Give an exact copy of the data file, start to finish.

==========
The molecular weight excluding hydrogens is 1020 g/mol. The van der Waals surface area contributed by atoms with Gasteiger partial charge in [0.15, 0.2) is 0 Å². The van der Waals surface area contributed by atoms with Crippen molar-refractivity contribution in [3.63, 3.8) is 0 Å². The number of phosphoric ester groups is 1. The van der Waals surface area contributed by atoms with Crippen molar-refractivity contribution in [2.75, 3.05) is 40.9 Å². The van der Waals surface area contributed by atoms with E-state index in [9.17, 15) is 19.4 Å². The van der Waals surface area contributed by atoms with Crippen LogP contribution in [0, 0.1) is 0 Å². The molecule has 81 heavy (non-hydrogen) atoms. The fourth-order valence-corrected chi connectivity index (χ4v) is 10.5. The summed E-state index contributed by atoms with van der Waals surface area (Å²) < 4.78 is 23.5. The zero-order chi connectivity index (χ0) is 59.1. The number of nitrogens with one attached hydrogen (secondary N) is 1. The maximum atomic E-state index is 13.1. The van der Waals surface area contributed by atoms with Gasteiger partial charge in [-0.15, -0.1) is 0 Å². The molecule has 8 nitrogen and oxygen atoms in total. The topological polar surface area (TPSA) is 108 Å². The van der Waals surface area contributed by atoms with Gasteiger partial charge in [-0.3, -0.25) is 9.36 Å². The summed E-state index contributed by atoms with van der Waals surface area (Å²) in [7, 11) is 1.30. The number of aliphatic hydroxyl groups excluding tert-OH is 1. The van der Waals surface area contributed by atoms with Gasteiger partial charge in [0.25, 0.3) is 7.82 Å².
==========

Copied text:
The molecular weight excluding hydrogens is 1020 g/mol. The van der Waals surface area contributed by atoms with Gasteiger partial charge in [0.15, 0.2) is 0 Å². The van der Waals surface area contributed by atoms with Crippen molar-refractivity contribution in [3.63, 3.8) is 0 Å². The number of phosphoric ester groups is 1. The van der Waals surface area contributed by atoms with Crippen molar-refractivity contribution in [2.75, 3.05) is 40.9 Å². The van der Waals surface area contributed by atoms with E-state index in [9.17, 15) is 19.4 Å². The van der Waals surface area contributed by atoms with Crippen LogP contribution in [0, 0.1) is 0 Å². The molecule has 81 heavy (non-hydrogen) atoms. The fourth-order valence-corrected chi connectivity index (χ4v) is 10.5. The summed E-state index contributed by atoms with van der Waals surface area (Å²) < 4.78 is 23.5. The zero-order chi connectivity index (χ0) is 59.1. The number of nitrogens with one attached hydrogen (secondary N) is 1. The maximum atomic E-state index is 13.1. The van der Waals surface area contributed by atoms with Gasteiger partial charge in [-0.15, -0.1) is 0 Å². The molecule has 8 nitrogen and oxygen atoms in total. The topological polar surface area (TPSA) is 108 Å². The van der Waals surface area contributed by atoms with Gasteiger partial charge in [-0.3, -0.25) is 9.36 Å². The summed E-state index contributed by atoms with van der Waals surface area (Å²) in [7, 11) is 1.30. The number of aliphatic hydroxyl groups excluding tert-OH is 1. The van der Waals surface area contributed by atoms with Gasteiger partial charge in [0.25, 0.3) is 7.82 Å².